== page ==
The lesson for today is clear: political figures rarely dream up or enact radical ideas alone.

Gender-based violence was experienced by women in every single country yet not taken seriously as a human rights violation anywhere, these women’s rights advocates observed. They recognized that women’s individual experiences varied considerably, both within and among nations. Yet they concluded that everyone would benefit from a push to expand international human rights frameworks to include women’s experiences. 

In the early 1990s, this burgeoning women’s human rights network joined several others international feminist campaigns in setting their sights on the United Nations. Journalists expected feminist activity to resemble the sit-ins and demonstrations of the 1960s and 1970s. They were not prepared to cover it happening at the UN. Yet in 1993, at the Second UN World Conference on Human Rights in Vienna, feminists organized a high-profile tribunal on women’s human rights violations, lobbied government delegates, and presented a petition signed by half a million people from 124 countries, demanding recognition of women’s rights as human rights. They left the conference triumphant.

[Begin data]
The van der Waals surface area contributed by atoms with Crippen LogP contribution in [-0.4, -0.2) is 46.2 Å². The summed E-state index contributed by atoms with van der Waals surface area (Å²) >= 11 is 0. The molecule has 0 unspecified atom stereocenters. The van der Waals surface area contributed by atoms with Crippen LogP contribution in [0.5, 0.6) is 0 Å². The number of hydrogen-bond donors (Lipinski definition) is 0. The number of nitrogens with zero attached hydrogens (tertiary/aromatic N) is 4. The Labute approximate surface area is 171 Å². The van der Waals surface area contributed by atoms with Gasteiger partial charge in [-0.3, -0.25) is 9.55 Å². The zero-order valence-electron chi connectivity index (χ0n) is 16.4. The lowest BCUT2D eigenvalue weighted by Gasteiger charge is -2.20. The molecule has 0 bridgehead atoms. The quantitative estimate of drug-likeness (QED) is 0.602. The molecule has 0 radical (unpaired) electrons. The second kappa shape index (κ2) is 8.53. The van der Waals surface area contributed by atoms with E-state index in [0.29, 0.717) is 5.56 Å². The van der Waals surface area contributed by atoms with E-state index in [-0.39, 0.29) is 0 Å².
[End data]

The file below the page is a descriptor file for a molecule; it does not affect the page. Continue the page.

The Vienna declaration affirmed “the human rights of women and of the girl-child are an inalienable, integral and indivisible part of universal human rights." The document also named gender-based violence as a human rights violation. Activists from different parts of the world used the declaration to lobby their governments for new laws and policies that would protect those most vulnerable. And they built on the gains they won in Vienna when they negotiated the Platform for Action for the Beijing Women’s Conference of 1995.  

Before Hillary Clinton took the stage in Beijing, she had consulted feminist activists and toured countries in the global South where she had learned about women’s human rights struggles. Her speech at the Beijing Conference did not come out of thin air. It reflected what she had learned from this thriving global feminist movement.  

The lesson for today is clear: political figures rarely dream up or enact radical ideas alone. Social movements must seize every opportunity to school government representatives and pressure them to promote shared prosperity and justice for all.

 

ORIGINALLY PUBLISHED: September 29, 2020

Lisa Levenstein is the director of Women’s, Gender, and Sexuality Studies at the University of North Carolina Greensboro and the author of They Didn’t See Us Coming: The Hidden History of Feminism in the Nineties.


 

COMMENTS
Stay connected! Join our weekly newsletter to stay up-to-date on our newest content.  SUBSCRIBE